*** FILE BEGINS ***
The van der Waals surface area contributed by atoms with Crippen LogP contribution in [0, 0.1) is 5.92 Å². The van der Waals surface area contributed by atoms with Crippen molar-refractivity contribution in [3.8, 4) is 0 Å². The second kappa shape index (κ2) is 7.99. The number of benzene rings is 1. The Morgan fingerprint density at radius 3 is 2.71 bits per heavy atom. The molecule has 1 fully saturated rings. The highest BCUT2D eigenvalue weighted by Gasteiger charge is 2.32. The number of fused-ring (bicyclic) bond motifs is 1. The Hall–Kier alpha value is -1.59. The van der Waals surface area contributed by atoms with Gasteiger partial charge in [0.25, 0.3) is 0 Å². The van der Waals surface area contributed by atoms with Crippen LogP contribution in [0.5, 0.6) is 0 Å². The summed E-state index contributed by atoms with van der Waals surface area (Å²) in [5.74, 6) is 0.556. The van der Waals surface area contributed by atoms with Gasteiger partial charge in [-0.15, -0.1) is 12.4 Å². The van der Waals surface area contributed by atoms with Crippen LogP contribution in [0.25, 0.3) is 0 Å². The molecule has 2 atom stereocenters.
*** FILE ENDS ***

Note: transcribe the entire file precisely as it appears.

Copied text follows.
The van der Waals surface area contributed by atoms with Crippen LogP contribution in [0, 0.1) is 5.92 Å². The van der Waals surface area contributed by atoms with Crippen molar-refractivity contribution in [3.8, 4) is 0 Å². The second kappa shape index (κ2) is 7.99. The number of benzene rings is 1. The Morgan fingerprint density at radius 3 is 2.71 bits per heavy atom. The molecule has 1 fully saturated rings. The highest BCUT2D eigenvalue weighted by Gasteiger charge is 2.32. The number of fused-ring (bicyclic) bond motifs is 1. The Hall–Kier alpha value is -1.59. The van der Waals surface area contributed by atoms with Gasteiger partial charge in [0.25, 0.3) is 0 Å². The van der Waals surface area contributed by atoms with Crippen LogP contribution in [0.5, 0.6) is 0 Å². The summed E-state index contributed by atoms with van der Waals surface area (Å²) in [5.74, 6) is 0.556. The van der Waals surface area contributed by atoms with Gasteiger partial charge in [-0.15, -0.1) is 12.4 Å². The van der Waals surface area contributed by atoms with Crippen LogP contribution in [0.25, 0.3) is 0 Å². The molecule has 2 atom stereocenters.